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Kangchenjunga North Base Camp Trek

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Kangchenjunga North Base Camp Trek
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The Kangchenjunga North BC Trek in far eastern Nepal must rank as one of the finest and most spectacular treks in the country. It is remote, sparsely populated and the teahouse facilities are still relatively basic (but improving); the welcome and service is always friendly. The dramatic vistas and sheer scale on this trek are humbling and hugely rewarding. This trekking region was not affected by the recent earthquakes.

From Kathmandu, fly to lowland Biratnagar near the India border and then up to the new airport at Suketar. The trail drops towards the Tamor Nadi that drains this trekking region and follows its valleys up to Hellok where a river from Kangchenjunga’s southern glaciers joins the river. A little north of this, the Ghunsa Khola from the northern glaciers also joins the Tamor. We then follow the Ghunsa Khola Valley to Ghunsa and on to its source.

Five days of walking to the Tibetan village of Ghunsa through hills rich in oak, rhododendron, birch, and bamboo forests, and through Limbu and Rai farming villages below 3 000m, helps prepare for the higher work to come.

Ghunsa (3 400m) lies below steep, snow-capped, forested slopes. After a rest day, the trail climbs to Kambachen, opposite impressive Jannu and above the tree line. It then enters a surreal world of towering peaks: barren on south facing slopes, ice-clad on the shaded north facing giants above the huge Kangchenjunga glacier.  Trek up a desolate valley to Lhonak for the night; the last summer yak grazing terrace – above the glacier and beneath huge ice fluted Wedge Peak.  Follow the ~12km terrace to the Pang Pema BC for a night. Here, the glacier swings to the south and up to its source on the awesome bulk of Kangchenjunga, four of its 8 000m summits and attendant ridges. Climb above the camp for an unforgettable sunrise. Trek back to Kambachen, Ghunsa and on to Suketar – staying in different villages on the down route.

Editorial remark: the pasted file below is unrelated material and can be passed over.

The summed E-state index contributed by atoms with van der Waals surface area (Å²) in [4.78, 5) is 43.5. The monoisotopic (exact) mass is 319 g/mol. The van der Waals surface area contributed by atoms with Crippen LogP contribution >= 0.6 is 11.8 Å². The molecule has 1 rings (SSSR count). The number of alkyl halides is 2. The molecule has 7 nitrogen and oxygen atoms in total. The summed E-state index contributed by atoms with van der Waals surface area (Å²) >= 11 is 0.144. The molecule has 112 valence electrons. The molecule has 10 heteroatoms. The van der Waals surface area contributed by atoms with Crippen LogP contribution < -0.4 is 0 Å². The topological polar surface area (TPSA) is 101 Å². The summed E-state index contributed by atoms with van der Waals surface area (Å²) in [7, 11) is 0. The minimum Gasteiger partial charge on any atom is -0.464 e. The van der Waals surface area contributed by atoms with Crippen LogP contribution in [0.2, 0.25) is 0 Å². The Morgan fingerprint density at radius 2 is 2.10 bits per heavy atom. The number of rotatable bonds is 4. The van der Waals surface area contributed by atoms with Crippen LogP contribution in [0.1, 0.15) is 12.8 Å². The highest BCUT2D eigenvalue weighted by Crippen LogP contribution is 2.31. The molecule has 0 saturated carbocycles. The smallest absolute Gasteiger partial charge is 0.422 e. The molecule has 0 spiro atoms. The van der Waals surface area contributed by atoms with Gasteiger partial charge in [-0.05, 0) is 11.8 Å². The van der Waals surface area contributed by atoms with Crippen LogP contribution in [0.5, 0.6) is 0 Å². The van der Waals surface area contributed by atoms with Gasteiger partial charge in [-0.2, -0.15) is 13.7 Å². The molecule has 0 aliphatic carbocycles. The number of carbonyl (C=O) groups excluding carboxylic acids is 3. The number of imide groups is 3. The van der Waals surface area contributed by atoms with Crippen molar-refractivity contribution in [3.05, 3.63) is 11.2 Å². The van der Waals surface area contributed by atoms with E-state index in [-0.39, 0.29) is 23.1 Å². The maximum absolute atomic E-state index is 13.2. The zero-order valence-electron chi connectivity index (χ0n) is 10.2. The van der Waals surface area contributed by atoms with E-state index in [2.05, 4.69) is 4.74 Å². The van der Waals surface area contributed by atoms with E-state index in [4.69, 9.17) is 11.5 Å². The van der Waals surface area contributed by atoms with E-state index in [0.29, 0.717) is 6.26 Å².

Day 01: Arrival Kathmandu Tribhuvan International Airport (1 300m/4 260ft). We will meet and transfer you to your hotel.

Day 02: In the City Kathmandu Valley Sightseeing Tour   OR   A day at leisure. Trek preparation.

Day 03: Fly Kathmandu – Biratnagar (72m/240ft), 35 minutes flight

Day 04: Biratnagar – Suketar (2 420m/7 940ft) – Phurumbu (1 200m/3 940ft), 30 min flight, 3-4 hrs trek

Day 05: Phurumbu - Chirwa (1 190m/3 910ft), 6-7 hrs

Day 06: Chirwa - Sekathum (1 640m/5 390ft), 5-6 hrs

Day 07: Sekathum - Amjilosa (2 490m/8 170ft), 5-6hrs

Day 08: Amjilosa - Gyabla (2 730m/8 960ft), 5-6hrs

Day 09: Gyabla - Ghunsa (3 430m/11 250ft), 5-6hrs

Day 10: Ghunsa – rest and acclimatisation day

Day 11: Ghunsa - Kambachen (4 150m/13 620ft), 5-6 hrs

Day 12: Kambachen, rest and Jannu Glacier exploration

Day 13: Kambachen – Lhonak (4 790m/15 900ft), 4-5 hrs

Day 14: Lhonak – Pang Pema Base Camp (5 160m/17 200ft), 3-4 hrs

Day 15: Pang Pema: Exploration day to the Kangchenjunga North Base Camp viewpoint: 4-5hrs

Day 16: Pang Pema – Kambachen (4 150m/13 620ft), 5-6 hrs

Day 17: Kambachen – Ghunsa – Phale (3 140m/10 302ft), 5-6 hrs

Day 18: Phale – Amjilosa (2 140m/7 100ft), 5-6 hrs

Day 19: Amjilosa – Chirwa (1 190m/3 900 ft), 5-6 hrs

Day 20: Chirwa – Linkhim (1 520m/4 990ft), 5-6 hrs

Day 21: Linkhim – Suketar (2 700m/8 860ft.) 5-6 hrs

Day 22: Suketar – Biratnagar – Kathmandu, 20 min, 45 min flights

Day 23: Final departure: Transfer to Tribhuvan International Airport for your flight to your next destination.

Day 01: Arrival Kathmandu Tribhuvan International Airport (1 300m/4 260ft)           

After completing passport, immigration and visa requirements, we will meet you outside the terminal building (look for your name board) and transfer you to your hotel: afternoon free.  Evening: a welcome dinner, introduction to your guide and a briefing on the trek with a check on necessities.  Overnight at hotel. 

Day 02: in the City Kathmandu Valley Sightseeing   OR   A Day at Leisure 

Sadly, many of our architectural treasures were damaged in the recent earthquakes: but these sites still have much to offer.

Take a day tour to five of the Kathmandu Valley’s cultural world heritage sites: Swayambhunath, the famed “monkey temple”; the city’s historical Durbar Square with ancient temples, unique art and architecture, plus the chance to see the Kumari (living goddess); Patan’s Durbar Square; the Hindu temple Pashupatinath and Bouddhanath, the world’s largest stupa.